In a modification of this embodiment which provides for a medical diagnostic system, the substrate having metal spheres thereon is partially immersed, to a first depth, in a solution of a first antigen. The substrate is coated in a monomolecular layer by the first antigen over the area which is immersed in the solution. The substrate is then dried and is more deeply immersed, to a second depth, in a solution of a second antigen. The second antigen does not adhere to the first antigen but does adhere to the uncoated portion of the substrate which is immersed in the solution. The substrate is then again dried and immersed in a solution of a third antigen to a third and greater depth. The third antigen adheres to that portion and only the portion of the substrate which is not coated with the first or second antigen. The process is repeated for any number of antigens of interest. The resulting product is a substrate coated with a plurality of bands of monomecular layers of different antigens. This coated slide is the diagnostic tool. The medical diagnostic procedure is then to immerse the slide in a specimen of, for example, blood for a period of typically several hours in duration. The slide is then removed from the specimen and after washing in water is viewed by reflected or transmitted light. The slide then exhibits a pattern of lighter and darker bands which are indicative of the antibodies present in the specimen from which information a medical diagnosis is made.
FIGS. 2a, 2b and 2c are highly magnified elevation views of a portion of diagnostic apparatus in accordance with the last discussed embodiment of this invention. FIG. 2a shows a portion of substrate material 31 having a plurality of globules of evaporated metal 32 attached thereto. Particles 32 are preferably formed by the evaporation of indium onto substrate 31 as discussed above but may also be formed by evaporation of gold, silver, tin, lead, or other metal having similar nonwetting and atomic mobility characteristics. Any of a large number of metals will exhibit such characteristics as the temperature of the substrate is varied. After contact with a medium containing an antigen, the slide segment comprising substrate 31 and metal globules 32 is partially or completely coated with a monomolecular layer of molecules 34 of the antigen as indicated in FIG. 2b generally at 33. The apparatus indicated at 33 is the diagnostic instrument which is used to test suspected solutions for the presence of corresponding specifically reacting antibodies to antigen layer 34. If the apparatus indicated generally at 33 is exposed to specifically reacting antibody to the antigen layer 34, the apparatus will acquire the appearance indicated generally in FIG. 2c at 35 in which substrate 31 and metal globules 32 are coated with a bimolecular layer comprising the layer 34 of the antigen forming a first monomolecular layer overlying substrate 31 and globules 32 and a second monomolecular layer consisting of the layer 36 of the specifically reacting antibody to the first immunologically bonded to the molecules of the first and overlying the first layer, the metal globules, and the substrate.
FIG. 6 illustrates a modification of this embodiment of the invention which provides for increased contrast in the coated diagnostic slide. In FIG. 6, slide 31 having metal globules 32 applied thereto and coated with antigen monomolecular layer 34, as in FIG. 2b, is immersed, the coated side downwardly, in a quantity 71 of light reflecting liquid. Slide 31 is then viewed from its upper surface by reflected light. In order to provide for total reflection of light incident on the diagnostic apparatus of FIG. 6, reflecting liquid 71 is preferably a metallic liquid, and is more particularly, preferably mercury. If a non-metallic liquid is employed, the optical incidence and viewing angles employed in using the FIG. 6 embodiment become critical if total reflection is to be observed. The appearance of a test slide viewed in accordance with these teachings is similar to that shown in FIG. 4, but with enhanced contrast.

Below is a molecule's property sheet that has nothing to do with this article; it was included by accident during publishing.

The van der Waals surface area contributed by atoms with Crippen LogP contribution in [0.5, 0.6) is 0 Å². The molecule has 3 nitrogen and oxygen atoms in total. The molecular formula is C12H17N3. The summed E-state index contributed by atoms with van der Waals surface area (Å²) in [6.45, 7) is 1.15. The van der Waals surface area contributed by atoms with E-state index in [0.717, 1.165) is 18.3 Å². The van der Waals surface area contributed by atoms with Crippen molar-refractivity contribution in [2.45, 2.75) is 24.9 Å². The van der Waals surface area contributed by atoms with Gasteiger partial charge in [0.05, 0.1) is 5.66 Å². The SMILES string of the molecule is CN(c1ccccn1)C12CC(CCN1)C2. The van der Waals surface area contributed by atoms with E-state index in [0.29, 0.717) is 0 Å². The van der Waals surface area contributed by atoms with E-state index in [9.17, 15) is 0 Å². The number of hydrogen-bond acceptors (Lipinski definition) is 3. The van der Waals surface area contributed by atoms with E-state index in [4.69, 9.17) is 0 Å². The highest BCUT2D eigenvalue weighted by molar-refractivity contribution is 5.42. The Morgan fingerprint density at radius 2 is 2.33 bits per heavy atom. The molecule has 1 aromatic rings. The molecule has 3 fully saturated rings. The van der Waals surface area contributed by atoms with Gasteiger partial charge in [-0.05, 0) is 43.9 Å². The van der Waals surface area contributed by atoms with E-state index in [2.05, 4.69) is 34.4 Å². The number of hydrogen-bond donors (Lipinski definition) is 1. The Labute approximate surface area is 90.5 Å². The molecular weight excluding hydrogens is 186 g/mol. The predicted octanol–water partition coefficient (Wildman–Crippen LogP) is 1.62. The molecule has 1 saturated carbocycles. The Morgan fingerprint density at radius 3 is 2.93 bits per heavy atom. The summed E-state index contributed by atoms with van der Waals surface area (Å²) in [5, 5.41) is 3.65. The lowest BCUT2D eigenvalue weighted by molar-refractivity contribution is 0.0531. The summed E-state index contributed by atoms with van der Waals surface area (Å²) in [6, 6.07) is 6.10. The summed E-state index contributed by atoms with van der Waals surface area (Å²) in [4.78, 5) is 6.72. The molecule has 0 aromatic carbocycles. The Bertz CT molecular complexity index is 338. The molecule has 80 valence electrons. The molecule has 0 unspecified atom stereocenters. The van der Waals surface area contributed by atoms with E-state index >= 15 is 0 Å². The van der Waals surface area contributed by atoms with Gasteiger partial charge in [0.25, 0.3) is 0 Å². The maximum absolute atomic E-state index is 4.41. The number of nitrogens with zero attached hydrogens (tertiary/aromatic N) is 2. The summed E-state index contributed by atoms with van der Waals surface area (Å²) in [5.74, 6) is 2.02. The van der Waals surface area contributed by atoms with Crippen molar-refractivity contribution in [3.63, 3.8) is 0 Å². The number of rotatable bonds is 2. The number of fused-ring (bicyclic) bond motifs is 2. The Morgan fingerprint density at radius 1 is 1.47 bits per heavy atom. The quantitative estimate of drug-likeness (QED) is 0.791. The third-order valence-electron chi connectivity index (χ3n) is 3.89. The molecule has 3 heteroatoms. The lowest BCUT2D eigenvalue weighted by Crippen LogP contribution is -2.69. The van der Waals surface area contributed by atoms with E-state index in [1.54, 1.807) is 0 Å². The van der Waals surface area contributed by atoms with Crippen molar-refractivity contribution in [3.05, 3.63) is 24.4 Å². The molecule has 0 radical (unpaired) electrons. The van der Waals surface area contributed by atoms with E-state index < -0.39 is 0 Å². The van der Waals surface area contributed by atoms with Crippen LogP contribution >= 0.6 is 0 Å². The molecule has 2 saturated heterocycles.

FIGS. 3a, 3b and 3c are highly magnified sectional elevational views of apparatus useful for diagnostic purposes in accordance with another embodiment of this invention. Indicated generally in FIG. 3a at 40 is a substrate 41 coated with a monomolecular layer of antibody molecules 42 which has been prepared as discussed above. Indicated generally in FIG. 3b at 43 is substrate 41 and antigen layer 42 to which has been immunologically bonded a second monomolecular layer of molecules 44 in accordance with the procedures discussed above. A second substrate 45 has thereon a drop 46 of a reagent capable of cleaving immunological bonds, e.g., a weak acid solution. The mutually facing surfaces of substrates 41 and 45 having thereon respectively a bimolecular layer and a reagent drop of, for example, citric acid in a 0.1 normal solution, are then physically brought into contact with each other. In accordance with an inventive discovery of this invention, the reagent drop 46 severs the immunological bonds between molecules 42 and molecules 44 without affecting the bimolecular characteristics of either antigen or antibody and without severing the adhesion bond between the first molecules 42 and substrate 41. When substrates 41 and 45 are again separated as indicated in FIG. 3c generally at 47, substrate 41 has adhering thereon a monomolecular layer of antigen molecules 42 and substrate 45 has adhering thereon a monomolecular layer of corresponding specifically reacting antibody molecules 44. Substrate 41 with molecules 42 thereon may then be used again as a test slide in accordance with the other previously discussed embodiment of this invention. Substrate 45 with specifically reacting antibody 44 ahdering thereto may also be used as a test slide to test suspected solutions for the presence of molecules of its corresponding antigen in accordance with the other previously discussed embodiments of this invention. This embodiment of this invention is considered to be particularly significant because, as has already been noted, in the case of the usual immunogens of biological interest, antigens are fairly readily available in purified form and so may be absorbed onto a substrate to form a test slide for the detection of the presence of antibodies in suspected solutions but antibodies are not so available. Therefore, previously to this invention it has generally not been possible to produce test slides for testing suspected solutions for the presence of antigens. The method and apparatus illustrated in FIG. 3, however, provides for the production of test slides comprising substrate 45 coated with a monomolecular layer of, for example, antibody molecules 44 which may be used to test suspected solutions for the presence of antigen.